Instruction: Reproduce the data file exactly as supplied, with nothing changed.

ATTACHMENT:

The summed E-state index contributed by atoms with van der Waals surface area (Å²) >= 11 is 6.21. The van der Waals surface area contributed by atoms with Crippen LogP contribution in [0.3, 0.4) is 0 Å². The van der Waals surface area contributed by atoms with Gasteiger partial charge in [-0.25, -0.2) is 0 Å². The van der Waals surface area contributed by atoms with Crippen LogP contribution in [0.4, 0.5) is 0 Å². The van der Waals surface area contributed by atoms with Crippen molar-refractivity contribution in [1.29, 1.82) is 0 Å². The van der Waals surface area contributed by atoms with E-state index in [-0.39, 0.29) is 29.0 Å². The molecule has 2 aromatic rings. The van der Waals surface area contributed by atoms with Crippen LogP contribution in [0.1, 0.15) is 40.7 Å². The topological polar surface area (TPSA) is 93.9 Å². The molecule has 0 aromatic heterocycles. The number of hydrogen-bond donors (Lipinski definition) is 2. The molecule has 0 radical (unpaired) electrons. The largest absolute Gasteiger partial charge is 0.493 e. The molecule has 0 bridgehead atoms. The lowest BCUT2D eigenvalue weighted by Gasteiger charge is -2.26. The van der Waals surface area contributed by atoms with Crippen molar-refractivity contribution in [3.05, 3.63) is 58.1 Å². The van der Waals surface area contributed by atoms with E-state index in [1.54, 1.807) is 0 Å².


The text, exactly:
The summed E-state index contributed by atoms with van der Waals surface area (Å²) >= 11 is 6.21. The van der Waals surface area contributed by atoms with Crippen LogP contribution in [0.3, 0.4) is 0 Å². The van der Waals surface area contributed by atoms with Gasteiger partial charge in [-0.25, -0.2) is 0 Å². The van der Waals surface area contributed by atoms with Crippen LogP contribution in [0.4, 0.5) is 0 Å². The van der Waals surface area contributed by atoms with Crippen molar-refractivity contribution in [1.29, 1.82) is 0 Å². The van der Waals surface area contributed by atoms with E-state index in [-0.39, 0.29) is 29.0 Å². The molecule has 2 aromatic rings. The van der Waals surface area contributed by atoms with Crippen LogP contribution in [0.1, 0.15) is 40.7 Å². The topological polar surface area (TPSA) is 93.9 Å². The molecule has 0 aromatic heterocycles. The number of hydrogen-bond donors (Lipinski definition) is 2. The molecule has 0 radical (unpaired) electrons. The largest absolute Gasteiger partial charge is 0.493 e. The molecule has 0 bridgehead atoms. The lowest BCUT2D eigenvalue weighted by Gasteiger charge is -2.26. The van der Waals surface area contributed by atoms with Crippen molar-refractivity contribution in [3.05, 3.63) is 58.1 Å². The van der Waals surface area contributed by atoms with E-state index in [1.54, 1.807) is 0 Å².